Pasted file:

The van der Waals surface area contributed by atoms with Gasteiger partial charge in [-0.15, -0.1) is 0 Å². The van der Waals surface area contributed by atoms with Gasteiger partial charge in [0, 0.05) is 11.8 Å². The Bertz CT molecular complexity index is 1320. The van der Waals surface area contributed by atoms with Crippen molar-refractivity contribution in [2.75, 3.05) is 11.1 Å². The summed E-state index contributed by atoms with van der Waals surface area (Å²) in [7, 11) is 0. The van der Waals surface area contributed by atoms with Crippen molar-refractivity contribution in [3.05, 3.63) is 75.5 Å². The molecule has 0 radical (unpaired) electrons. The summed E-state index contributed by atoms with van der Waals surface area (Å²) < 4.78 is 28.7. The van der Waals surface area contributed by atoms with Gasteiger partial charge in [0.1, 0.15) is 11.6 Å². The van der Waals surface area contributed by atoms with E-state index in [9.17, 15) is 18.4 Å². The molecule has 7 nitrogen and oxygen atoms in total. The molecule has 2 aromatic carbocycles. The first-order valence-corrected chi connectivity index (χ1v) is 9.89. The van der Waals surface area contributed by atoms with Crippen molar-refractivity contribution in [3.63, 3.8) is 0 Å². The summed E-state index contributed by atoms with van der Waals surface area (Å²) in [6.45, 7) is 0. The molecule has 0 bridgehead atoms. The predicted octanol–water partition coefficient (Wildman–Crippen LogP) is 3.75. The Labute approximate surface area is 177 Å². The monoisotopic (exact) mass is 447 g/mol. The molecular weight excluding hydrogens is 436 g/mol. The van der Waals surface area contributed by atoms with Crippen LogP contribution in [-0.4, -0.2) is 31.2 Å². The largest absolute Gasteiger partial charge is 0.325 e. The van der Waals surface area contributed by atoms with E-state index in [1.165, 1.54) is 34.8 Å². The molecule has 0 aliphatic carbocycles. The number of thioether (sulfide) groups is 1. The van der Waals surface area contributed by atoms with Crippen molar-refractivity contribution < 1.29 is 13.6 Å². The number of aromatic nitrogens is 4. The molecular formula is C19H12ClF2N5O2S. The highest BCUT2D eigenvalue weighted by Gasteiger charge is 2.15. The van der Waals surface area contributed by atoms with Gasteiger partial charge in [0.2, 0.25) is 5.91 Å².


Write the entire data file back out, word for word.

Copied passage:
The van der Waals surface area contributed by atoms with Gasteiger partial charge in [-0.15, -0.1) is 0 Å². The van der Waals surface area contributed by atoms with Gasteiger partial charge in [0, 0.05) is 11.8 Å². The Bertz CT molecular complexity index is 1320. The van der Waals surface area contributed by atoms with Crippen molar-refractivity contribution in [2.75, 3.05) is 11.1 Å². The summed E-state index contributed by atoms with van der Waals surface area (Å²) in [7, 11) is 0. The van der Waals surface area contributed by atoms with Crippen molar-refractivity contribution in [3.05, 3.63) is 75.5 Å². The molecule has 0 radical (unpaired) electrons. The summed E-state index contributed by atoms with van der Waals surface area (Å²) < 4.78 is 28.7. The van der Waals surface area contributed by atoms with Gasteiger partial charge in [0.1, 0.15) is 11.6 Å². The van der Waals surface area contributed by atoms with E-state index in [9.17, 15) is 18.4 Å². The molecule has 7 nitrogen and oxygen atoms in total. The molecule has 2 aromatic carbocycles. The first-order valence-corrected chi connectivity index (χ1v) is 9.89. The van der Waals surface area contributed by atoms with Crippen molar-refractivity contribution in [3.63, 3.8) is 0 Å². The summed E-state index contributed by atoms with van der Waals surface area (Å²) in [6.45, 7) is 0. The molecule has 0 bridgehead atoms. The predicted octanol–water partition coefficient (Wildman–Crippen LogP) is 3.75. The Labute approximate surface area is 177 Å². The monoisotopic (exact) mass is 447 g/mol. The molecular weight excluding hydrogens is 436 g/mol. The van der Waals surface area contributed by atoms with Crippen LogP contribution in [-0.4, -0.2) is 31.2 Å². The largest absolute Gasteiger partial charge is 0.325 e. The van der Waals surface area contributed by atoms with E-state index in [1.165, 1.54) is 34.8 Å². The molecule has 0 aliphatic carbocycles. The number of thioether (sulfide) groups is 1. The van der Waals surface area contributed by atoms with Crippen molar-refractivity contribution < 1.29 is 13.6 Å². The number of aromatic nitrogens is 4. The molecular formula is C19H12ClF2N5O2S. The highest BCUT2D eigenvalue weighted by Gasteiger charge is 2.15. The van der Waals surface area contributed by atoms with Gasteiger partial charge in [0.2, 0.25) is 5.91 Å².